Well I can say you're better than me. I usually just report what was given to me/what changes today. I do look in the chart if I feel like something is missing or the previous nurse wasn't quite sure of something, but I don't tailor anything nurse by nurse.
Those kardex's interest me. We don't have anything that fancy, but you mentioning them makes me wish we had. It would be nice to look at instead of going to a million different places in the chart to find one thing.
I'm with you, I like knowing what is going on now/recently.
I have been told by a friend who is a nurse in oncology that there are 40 openings for nurses at the hospital in our area. There are a lot of traveling nurses that come here to fill those spots. I thought about working per diem also. Thanks for your input.
I also think she means preterm labor. I googled it, and got:
Praise The Lord
Pedro the Lion (band)
Pass The Loo
Part Time Lover
Pay the Lady (National Thoroughbred Racing Association)
Pushing the Limits (gaming team)
Post Tenebras Lux (Latin: Light After Darkness)
Passion Tea Lemonade (beverage)
... You did say that you wanted general nurses to chime in, but it's hard when I can't decipher your meaning ...
OP, does your Mom need referrals for specialists?
If not, just have her see the doctors you want her to see, including a Pain Management person. That might be the only way these days to get adequate pain control, tapering of Norco and benzo's, etc.
Peri pain could be from her spine? See a Gynecologist - could be gyn Ca, not to alarm you.
Is she still on Prozac? See a psychiatrist.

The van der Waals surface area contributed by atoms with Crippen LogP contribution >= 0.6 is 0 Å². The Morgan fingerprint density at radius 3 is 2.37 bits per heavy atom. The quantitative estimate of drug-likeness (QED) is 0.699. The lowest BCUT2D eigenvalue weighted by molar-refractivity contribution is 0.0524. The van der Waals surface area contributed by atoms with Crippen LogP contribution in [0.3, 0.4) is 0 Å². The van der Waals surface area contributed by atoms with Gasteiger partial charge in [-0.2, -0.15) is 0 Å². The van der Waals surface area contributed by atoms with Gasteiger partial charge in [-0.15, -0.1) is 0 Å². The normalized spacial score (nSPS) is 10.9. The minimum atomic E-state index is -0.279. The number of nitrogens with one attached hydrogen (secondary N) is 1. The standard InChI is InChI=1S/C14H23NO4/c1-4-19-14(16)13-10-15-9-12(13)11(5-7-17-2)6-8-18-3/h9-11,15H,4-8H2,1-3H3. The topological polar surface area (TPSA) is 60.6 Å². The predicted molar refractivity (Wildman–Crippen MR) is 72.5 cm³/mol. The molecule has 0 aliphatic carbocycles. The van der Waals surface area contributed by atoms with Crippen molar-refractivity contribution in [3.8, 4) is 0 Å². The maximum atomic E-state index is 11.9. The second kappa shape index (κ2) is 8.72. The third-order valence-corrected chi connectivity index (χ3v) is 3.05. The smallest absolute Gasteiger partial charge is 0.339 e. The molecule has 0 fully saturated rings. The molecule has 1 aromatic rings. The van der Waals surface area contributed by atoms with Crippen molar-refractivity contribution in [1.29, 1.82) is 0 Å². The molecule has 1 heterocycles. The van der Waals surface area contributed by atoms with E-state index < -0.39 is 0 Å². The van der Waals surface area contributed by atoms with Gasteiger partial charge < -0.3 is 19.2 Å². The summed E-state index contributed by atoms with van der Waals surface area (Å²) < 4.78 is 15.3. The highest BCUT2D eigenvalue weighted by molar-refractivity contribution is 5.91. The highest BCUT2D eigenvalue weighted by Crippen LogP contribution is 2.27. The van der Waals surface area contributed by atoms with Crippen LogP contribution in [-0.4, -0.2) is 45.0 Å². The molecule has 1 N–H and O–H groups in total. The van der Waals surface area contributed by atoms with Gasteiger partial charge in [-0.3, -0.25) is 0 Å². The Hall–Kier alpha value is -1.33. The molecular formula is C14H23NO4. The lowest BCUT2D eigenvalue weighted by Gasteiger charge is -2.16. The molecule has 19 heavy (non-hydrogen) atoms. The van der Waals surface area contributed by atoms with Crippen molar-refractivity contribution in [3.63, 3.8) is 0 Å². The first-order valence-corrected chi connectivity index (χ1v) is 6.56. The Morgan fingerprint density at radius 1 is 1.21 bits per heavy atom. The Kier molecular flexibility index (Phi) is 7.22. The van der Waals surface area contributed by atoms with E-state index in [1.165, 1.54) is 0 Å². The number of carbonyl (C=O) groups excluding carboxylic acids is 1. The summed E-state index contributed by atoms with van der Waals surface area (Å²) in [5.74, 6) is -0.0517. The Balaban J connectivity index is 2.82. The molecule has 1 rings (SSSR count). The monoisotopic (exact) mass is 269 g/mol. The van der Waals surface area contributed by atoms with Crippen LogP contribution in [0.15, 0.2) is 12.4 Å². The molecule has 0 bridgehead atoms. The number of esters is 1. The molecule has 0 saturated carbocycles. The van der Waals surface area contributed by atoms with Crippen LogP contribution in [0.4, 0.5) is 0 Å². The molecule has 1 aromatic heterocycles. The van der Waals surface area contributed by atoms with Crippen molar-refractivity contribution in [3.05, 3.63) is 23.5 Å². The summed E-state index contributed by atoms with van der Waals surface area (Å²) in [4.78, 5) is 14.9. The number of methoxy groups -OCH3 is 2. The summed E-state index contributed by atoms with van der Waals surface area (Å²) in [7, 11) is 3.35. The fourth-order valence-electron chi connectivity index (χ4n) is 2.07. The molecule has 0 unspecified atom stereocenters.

And a Geriatric specialist.
The idea that pain is always "subjective" was meant well, as already written about above, but also led to a lot of over prescribing and easy access to narcotics.
So far I have not met any doctor who will have problems prescribing narcotics for a patient who has cancer especially when there is no cure and only palliation. But there are a lot of other pain problems that also respond to non narcotic medication and other interventions. Narcotics are not the answer to every pain problem and have side effects as well. In my area, providers have been very conservative with narcotics and often refer complex cases to the pain management clinic. Patients have caught up on the 1-10 game and know that if they do not say 10/10 they will most likely have to wait and not get their pain medication any time soon...
Is you mother addicted? Everybody who takes daily narcotics develops a tolerance and most likely will go through withdrawal symptoms when stopping them. There is physical dependence, pseudo- addiction, addiction, and tolerance.
Since your mom seems to have other problems like dementia, it is probably best to get her evaluated for that by a specialist to figure out how that impact her overall functional status as well as the ability to communicate clearly.
Talk, Discuss, and Share your experience at your favorite Nursing School.
Advertise With Us